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Port Douglas Court House Museum

  • 600465
  • 25 Wharf Street, Port Douglas


Also known as
Port Douglas Court House
State Heritage
Register status
Date entered
21 October 1992
Law/order, immigration, customs, quarantine: Courthouse—magistrates/court of petty sessions
7.1 Maintaining order: Policing and maintaining law and order
Colonial Architect's Office
Construction period
1879–1911, Port Douglas Court House Museum (1879 - 1911)
Historical period
1870s–1890s Late 19th century


25 Wharf Street, Port Douglas
Douglas Shire Council
-16.47957371, 145.46281808


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Criterion AThe place is important in demonstrating the evolution or pattern of Queensland’s history.

The Port Douglas Court House was constructed in 1879. It was the first court house to be constructed in Port Douglas and demonstrates the rapid development of the town after the discovery of gold in 1876 at the nearby Hodgkinson River. As an early government building in far northern Queensland, it is demonstrative of the development of Queensland.

Criterion BThe place demonstrates rare, uncommon or endangered aspects of Queensland’s cultural heritage.

It is rare as one the few surviving pre 1880s timber buildings in North Queensland, as the oldest building in Port Douglas and the second oldest timber court house in Queensland.

Criterion DThe place is important in demonstrating the principal characteristics of a particular class of cultural places.

The Port Douglas Court House demonstrates the principal characteristics of court houses constructed in regional towns during the early development of the state.

Criterion EThe place is important because of its aesthetic significance.

The place has considerable aesthetic significance due to its setting in a park setting near the ocean and the simple symmetricality of the building.

Criterion GThe place has a strong or special association with a particular community or cultural group for social, cultural or spiritual reasons.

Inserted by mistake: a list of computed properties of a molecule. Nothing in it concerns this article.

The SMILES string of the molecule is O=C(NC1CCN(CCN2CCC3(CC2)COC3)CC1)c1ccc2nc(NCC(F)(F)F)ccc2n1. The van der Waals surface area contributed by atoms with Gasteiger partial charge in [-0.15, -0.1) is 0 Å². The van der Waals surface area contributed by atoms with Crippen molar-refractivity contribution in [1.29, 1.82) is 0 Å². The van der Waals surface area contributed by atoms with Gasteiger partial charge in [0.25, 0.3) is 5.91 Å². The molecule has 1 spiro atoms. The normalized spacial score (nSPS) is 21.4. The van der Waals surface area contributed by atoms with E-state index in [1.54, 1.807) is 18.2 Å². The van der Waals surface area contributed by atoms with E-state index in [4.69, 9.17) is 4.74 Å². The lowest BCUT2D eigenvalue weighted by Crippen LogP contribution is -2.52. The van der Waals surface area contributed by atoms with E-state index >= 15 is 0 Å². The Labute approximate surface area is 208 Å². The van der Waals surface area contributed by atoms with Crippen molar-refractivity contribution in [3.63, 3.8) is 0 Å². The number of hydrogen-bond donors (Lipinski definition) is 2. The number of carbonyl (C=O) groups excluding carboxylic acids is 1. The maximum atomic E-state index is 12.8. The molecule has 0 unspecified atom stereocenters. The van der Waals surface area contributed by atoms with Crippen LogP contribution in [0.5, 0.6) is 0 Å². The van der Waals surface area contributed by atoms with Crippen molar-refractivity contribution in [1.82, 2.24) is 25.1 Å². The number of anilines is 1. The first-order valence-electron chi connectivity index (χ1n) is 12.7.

The place has strong associations with the local community who lobbied to retain the building on its original site and who were instrumental in having the building re-located back to its original position. The building is now presented as a museum which is maintained by a local community group.


The Port Douglas Court House was constructed in 1879 as the first court house in the town. It is a simple timber structure with verandahs to all four elevations.

The Port Douglas Court House is one of the earliest surviving timber constructed court houses in Queensland. When Queensland separated from New South Wales in 1859, there were only six court houses in the new colony. During the next forty years, over 145 court houses were erected in Queensland, ranging from slab structures to the substantial Supreme Court building in Brisbane.

Port Douglas was established shortly after the discovery of gold on the Hodgkinson River in 1876. At this time the nearest port was Cairns, which was only accessible over difficult and mountainous terrain. In 1877, well-known bushman Christy Palmerston discovered a new route which gave easier access from the goldfields to the coast. By the end of the year, the site had been surveyed, declared a port of entry and clearance and officially named Port Douglas.